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Don’t let scammers scare you

Enterprise staff report

Tragedies often result in a flurry of activity by scammers. Recent headlines have focused on Ebola, and slick scammers are using scare tactics to capitalize on people’s concerns.

The Federal Trade Commission and the Food and Drug Administration are warning consumers to stay away from fraudsters peddling health products that are supposed to “cure” or vaccinate against Ebola.

In addition, fake charities are popping up to take advantage of good-intentioned donations toward relief efforts. Here are a few tips for protecting your money against tragedy-related fraud:



Never give your personal or financial information to anyone who calls you on the telephone or who comes to your door.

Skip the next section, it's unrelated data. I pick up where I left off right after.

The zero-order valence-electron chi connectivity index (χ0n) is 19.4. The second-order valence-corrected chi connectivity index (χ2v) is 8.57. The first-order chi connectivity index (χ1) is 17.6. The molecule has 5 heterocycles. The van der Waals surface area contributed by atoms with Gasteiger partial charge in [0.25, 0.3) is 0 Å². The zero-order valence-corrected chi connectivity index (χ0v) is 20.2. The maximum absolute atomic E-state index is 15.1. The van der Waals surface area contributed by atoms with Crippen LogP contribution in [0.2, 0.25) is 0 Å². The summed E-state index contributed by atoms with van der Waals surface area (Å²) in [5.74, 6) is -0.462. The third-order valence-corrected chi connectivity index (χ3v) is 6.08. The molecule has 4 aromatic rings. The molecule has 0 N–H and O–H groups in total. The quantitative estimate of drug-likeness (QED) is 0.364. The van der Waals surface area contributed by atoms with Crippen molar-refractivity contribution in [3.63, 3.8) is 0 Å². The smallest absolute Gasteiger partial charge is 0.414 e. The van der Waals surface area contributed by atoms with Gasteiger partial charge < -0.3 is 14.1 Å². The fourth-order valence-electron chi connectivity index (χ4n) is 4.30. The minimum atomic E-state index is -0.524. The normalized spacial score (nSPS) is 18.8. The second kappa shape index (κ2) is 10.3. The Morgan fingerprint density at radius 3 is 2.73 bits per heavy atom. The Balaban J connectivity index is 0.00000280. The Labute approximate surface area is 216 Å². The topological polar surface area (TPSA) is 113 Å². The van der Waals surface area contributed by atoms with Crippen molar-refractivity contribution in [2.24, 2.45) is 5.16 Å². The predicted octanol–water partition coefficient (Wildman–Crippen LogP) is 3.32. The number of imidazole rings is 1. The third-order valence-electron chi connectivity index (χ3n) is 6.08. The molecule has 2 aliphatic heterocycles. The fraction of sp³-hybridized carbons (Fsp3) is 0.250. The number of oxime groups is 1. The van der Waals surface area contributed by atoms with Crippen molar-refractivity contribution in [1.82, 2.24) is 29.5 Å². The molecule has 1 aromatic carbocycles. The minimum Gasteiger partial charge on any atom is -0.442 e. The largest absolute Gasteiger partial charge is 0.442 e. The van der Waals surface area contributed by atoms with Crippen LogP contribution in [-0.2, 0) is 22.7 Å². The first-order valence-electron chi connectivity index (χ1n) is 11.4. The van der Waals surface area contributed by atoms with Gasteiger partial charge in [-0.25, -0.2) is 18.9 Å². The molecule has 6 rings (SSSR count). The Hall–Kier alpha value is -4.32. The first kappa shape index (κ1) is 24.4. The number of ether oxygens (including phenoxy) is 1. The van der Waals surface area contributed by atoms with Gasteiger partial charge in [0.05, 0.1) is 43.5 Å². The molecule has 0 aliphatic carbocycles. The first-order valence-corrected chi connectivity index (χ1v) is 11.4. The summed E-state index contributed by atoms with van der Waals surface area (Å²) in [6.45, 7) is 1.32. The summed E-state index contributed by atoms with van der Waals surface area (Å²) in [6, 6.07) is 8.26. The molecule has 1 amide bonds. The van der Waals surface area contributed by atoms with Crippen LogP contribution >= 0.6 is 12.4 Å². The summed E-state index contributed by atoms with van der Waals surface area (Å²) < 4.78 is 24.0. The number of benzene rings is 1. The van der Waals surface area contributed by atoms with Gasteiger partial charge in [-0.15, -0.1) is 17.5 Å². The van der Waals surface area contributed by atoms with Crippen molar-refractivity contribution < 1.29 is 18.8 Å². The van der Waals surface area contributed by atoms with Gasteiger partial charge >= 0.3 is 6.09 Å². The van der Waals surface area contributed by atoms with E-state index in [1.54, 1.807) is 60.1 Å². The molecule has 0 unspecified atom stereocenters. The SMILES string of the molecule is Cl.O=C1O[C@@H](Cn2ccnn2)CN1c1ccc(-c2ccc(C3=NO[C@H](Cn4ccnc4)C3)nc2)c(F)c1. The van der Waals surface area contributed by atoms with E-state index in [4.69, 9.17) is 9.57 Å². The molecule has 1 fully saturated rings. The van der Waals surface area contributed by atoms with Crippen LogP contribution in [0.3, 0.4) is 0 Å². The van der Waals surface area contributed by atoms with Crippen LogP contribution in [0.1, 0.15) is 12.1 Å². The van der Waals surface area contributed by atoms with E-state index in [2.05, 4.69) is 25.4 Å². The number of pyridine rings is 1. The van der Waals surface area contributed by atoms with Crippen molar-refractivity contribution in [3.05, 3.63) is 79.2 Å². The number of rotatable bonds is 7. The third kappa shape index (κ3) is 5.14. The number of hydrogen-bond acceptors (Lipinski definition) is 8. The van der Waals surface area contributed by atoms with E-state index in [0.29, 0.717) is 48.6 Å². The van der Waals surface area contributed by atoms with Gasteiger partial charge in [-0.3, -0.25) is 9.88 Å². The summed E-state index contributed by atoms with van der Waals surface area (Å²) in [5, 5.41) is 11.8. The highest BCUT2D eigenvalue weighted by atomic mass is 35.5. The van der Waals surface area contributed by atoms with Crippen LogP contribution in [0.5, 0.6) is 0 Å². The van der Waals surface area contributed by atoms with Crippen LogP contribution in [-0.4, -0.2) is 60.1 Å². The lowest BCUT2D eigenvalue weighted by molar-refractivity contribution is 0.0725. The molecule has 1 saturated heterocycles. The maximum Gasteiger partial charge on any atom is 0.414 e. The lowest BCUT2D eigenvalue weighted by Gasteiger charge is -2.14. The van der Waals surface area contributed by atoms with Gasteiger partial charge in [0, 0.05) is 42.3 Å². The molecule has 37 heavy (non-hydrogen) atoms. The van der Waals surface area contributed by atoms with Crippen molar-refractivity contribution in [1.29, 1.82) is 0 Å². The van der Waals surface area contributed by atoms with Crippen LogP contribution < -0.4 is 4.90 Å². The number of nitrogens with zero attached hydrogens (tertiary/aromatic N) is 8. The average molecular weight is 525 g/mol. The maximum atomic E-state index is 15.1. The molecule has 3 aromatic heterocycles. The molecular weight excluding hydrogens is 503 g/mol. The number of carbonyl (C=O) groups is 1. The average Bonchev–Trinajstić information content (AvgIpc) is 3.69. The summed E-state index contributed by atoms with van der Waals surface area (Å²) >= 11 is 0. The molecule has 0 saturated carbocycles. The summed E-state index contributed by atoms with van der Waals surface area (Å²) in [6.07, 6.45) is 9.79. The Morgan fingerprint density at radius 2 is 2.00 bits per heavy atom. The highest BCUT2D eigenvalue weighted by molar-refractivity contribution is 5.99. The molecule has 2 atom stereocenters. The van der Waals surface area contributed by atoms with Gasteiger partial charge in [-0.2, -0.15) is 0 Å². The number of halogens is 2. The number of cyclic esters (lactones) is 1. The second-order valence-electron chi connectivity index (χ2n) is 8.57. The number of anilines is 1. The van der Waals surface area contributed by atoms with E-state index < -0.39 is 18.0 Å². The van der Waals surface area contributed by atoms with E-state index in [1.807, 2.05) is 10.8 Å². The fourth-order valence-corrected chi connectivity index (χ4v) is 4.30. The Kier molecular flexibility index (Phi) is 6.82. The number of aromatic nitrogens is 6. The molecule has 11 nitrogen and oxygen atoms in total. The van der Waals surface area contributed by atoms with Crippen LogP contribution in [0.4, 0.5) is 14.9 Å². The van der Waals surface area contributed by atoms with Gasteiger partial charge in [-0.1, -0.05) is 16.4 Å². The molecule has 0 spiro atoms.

Be wary of charities that use a “pitch” filled with emotional words and images, or who try to scare you.



Only participate in fundraising efforts undertaken by individuals you know and trust.

Ask the charity to send you printed material via mail so that you have time to review the organization and make an informed decision.

Contribute only to charities that have a proven record of providing effective relief.



Check the charity through a third-party organization, such as the Colorado Secretary of State’s Office (www.checkthecharity.com or 303-894-2200, option 2) or the Better Business Bureau (www.give.org).

The bottom line is that if you are ever feeling pressured or rushed into making a donation to a charity, it’s a good indicator that you need to remove yourself from the situation and give yourself some time to do your homework.

An AARP Foundation ElderWatch specialist is available for older people if they need assistance in checking out a charity or to report a scam or fraud at 1-800-222-4444, option 2. Trained volunteer specialists are available to listen and provide assistance Monday through Friday from 9 a.m. to 4 p.m.


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